How to Setup VPN on Raspberry Pi
 

In order to configure Ivacy VPN on Raspberry Pi, you must have an active internet connection. You must also have an Ivacy VPN account. (if you haven’t subscribed for Ivacy VPN, as yet, you can click here to subscribe). You must have a Raspberry Pi device, with  Debian-Wheezy/Raspbian OS.

[Note] If you are using Pi as HTPC with kodi, follow this link for Installation Instructions.

 

  1. Update your current package list. Use the following command.
    sudo apt-get update
  2. Install the OpenVPN Daemon/Package:
    sudo apt-get install openvpn
  3. Download Config files and copy them to the pi (via SCP or FTP).
    • sudo mv openvpn.zip /etc/
    • sudo unzip openvpn.zip
    • cd /etc/openvpn
  4. Edit config and add your email and password (Note: this will not be prompted to input each time you attempt to establish connection).
    • Open a config file that you are willing to use. type ‘user.txt’ against the auth-user-pass.
    • Save and exit to shell.
    • Create the user.txt file with your email and password in two different rows, for example:
    [email protected]:/etc/openvpn# cat user.txt
    email
    password:
    [email protected]:/etc/openvpn#
    Two more things before you move ahead:
    Protect the file: chmod go-rwx user.txt
    Make the conf.sh executable: chmod +x /etc/openvpn/change_resolv_conf.sh
    * This step is optional.
  5. Now, replace the config name with the one you desire. Use the following command:
    sudo openvpn –daemon –cd /etc/openvpn –config UK-Maidenhead-UDP.ovpn Check status:
    Type the command: curl ifconfig.me
  6. Disconnect run:
    killall -9 openvpn
    Enable VPN at boot
    sudo systemctl enable [email protected]
    Setup Routing and NAT

    Enable IP Forwarding:

    sudo /bin/su -c “echo -e ‘\n#Enable IP Routing\nnet.ipv4.ip_forward = 1’ >> /etc/sysctl.conf”
    sudo sysctl -p
    Configure NAT from the local LAN down the VPN tunnel:
    sudo iptables -t nat -A POSTROUTING -o tun0 -j MASQUERADE
    sudo iptables -A FORWARD -i tun0 -o eth0 -m state –state RELATED,ESTABLISHED -j ACCEPT
    sudo iptables -A FORWARD -i eth0 -o tun0 -j ACCEPT
    Make the NAT rules persistent across reboot:
    sudo apt-get install iptables-persistent
    The installer will ask if you want to save current rules, choose Yes. Alternatively, you can save the rules later on with sudo netfilter-persistent save.
    Make the rules apply at startup:
    sudo systemctl enable netfilter-persistent

    Kill Switch

    This will block outbound traffic from Raspberry Pi device and will only allow the VPN and related services to work. Once done, the only way the Pi can get to the internet is through the VPN.
    If your Ivacy VPN connection drops, your entire internet connection will be disconnected, ensuring that you don’t browse the internet insecurely. When the VPN connection is active again, you can use your internet without any fuss.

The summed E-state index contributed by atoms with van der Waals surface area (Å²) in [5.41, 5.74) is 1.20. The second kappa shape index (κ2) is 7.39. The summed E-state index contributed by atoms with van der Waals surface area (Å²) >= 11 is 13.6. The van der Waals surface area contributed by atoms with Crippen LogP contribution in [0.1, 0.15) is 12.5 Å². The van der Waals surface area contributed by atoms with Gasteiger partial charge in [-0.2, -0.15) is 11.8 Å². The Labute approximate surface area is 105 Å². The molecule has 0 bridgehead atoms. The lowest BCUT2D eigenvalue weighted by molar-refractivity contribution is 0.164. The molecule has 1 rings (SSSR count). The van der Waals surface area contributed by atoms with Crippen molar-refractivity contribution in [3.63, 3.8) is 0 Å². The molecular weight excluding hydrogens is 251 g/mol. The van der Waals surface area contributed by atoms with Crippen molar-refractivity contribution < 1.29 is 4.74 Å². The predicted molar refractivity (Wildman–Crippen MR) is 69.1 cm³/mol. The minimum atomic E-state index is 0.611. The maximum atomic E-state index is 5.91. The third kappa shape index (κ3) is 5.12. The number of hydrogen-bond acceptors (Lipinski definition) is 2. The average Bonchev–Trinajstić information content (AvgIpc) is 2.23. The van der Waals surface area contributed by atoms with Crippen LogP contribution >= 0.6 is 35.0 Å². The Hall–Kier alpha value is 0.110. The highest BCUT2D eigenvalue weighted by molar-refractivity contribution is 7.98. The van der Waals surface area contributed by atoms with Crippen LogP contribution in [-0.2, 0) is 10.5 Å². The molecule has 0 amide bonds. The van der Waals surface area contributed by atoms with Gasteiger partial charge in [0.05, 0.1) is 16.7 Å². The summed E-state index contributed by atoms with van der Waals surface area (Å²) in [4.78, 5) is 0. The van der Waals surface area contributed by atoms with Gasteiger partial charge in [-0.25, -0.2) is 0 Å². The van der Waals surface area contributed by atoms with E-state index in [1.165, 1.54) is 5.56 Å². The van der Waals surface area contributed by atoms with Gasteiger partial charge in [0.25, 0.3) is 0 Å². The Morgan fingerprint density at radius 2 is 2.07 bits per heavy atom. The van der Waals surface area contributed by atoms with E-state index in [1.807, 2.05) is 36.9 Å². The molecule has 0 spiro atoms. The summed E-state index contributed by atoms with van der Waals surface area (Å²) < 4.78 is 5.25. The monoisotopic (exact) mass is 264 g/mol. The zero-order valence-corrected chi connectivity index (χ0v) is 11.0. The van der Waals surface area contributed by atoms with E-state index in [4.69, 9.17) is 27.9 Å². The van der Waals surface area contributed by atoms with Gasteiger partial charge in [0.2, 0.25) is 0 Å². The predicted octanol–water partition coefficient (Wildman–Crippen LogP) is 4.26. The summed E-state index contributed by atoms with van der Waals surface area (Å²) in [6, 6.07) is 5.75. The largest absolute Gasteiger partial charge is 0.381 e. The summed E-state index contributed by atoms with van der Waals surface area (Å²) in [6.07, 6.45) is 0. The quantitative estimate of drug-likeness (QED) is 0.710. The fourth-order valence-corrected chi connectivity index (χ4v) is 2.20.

sudo iptables -A OUTPUT -o tun0 -m comment –comment “vpn” -j ACCEPT
    sudo iptables -A OUTPUT -o eth0 -p icmp -m comment –comment “icmp” -j ACCEPT
    sudo iptables -A OUTPUT -d 192.168.1.0/24 -o eth0 -m comment –comment “lan” -j ACCEPT
    sudo iptables -A OUTPUT -o eth0 -p udp -m udp –dport 53 -m comment –comment “openvpn” -j ACCEPT
    sudo iptables -A OUTPUT -o eth0 -p tcp -m tcp –sport 22 -m comment –comment “ssh” -j ACCEPT
    sudo iptables -A OUTPUT -o eth0 -p udp -m udp –dport 123 -m comment –comment “ntp” -j ACCEPT
    sudo iptables -A OUTPUT -o eth0 -p udp -m udp –dport 53 -m comment –comment “dns” -j ACCEPT
    sudo iptables -A OUTPUT -o eth0 -p tcp -m tcp –dport 53 -m comment –comment “dns” -j ACCEPT
    sudo iptables -A OUTPUT -o eth0 -j DROP
    Now click ‘Save’ and then ‘Apply’ the settings after reboot:
    sudo netfilter-persistent save
    In case, the traffic on your other systems stops, then check the Raspberry Pi device to see if Ivacy VPN is up or not.
    Setup Other Systems on the LAN
    Now we are all set to command other systems to send the traffic via Raspberry Pi. In order to setup other systems’ network, you need to check the following.

  • Default Gateway: Pi’s IP address (eg: 192.168.1.2)
  • DNS: Something public like Google DNS (8.8.8.8 and 8.8.4.4)
    Do not use your existing internet router (eg: 192.168.1.1) as DNS, or your DNS queries will be visible to your ISP and thus may be visible to organizations who want to monitor your internet traffic or activities.

    Optional: DNS on Raspberry Pi
    To ensure that all your DNS goes through the VPN, you can install dnsmasq on Raspberry Pi device to accept DNS requests from the local LAN and forward requests to external DNS servers.

    sudo apt-get install dnsmasq

    You can now setup other systems on the LAN to use the Pi (192.168.1.2) as their DNS server as well as their gateway.
    Congrats!  You have now installed Ivacy VPN on Raspberry Pi. If you are facing any connection issues, don’t hesitate to contact our customer support team via live chat or email us at [email protected]

Was this helpful?

Leave a Reply

Your email address will not be published. Required fields are marked *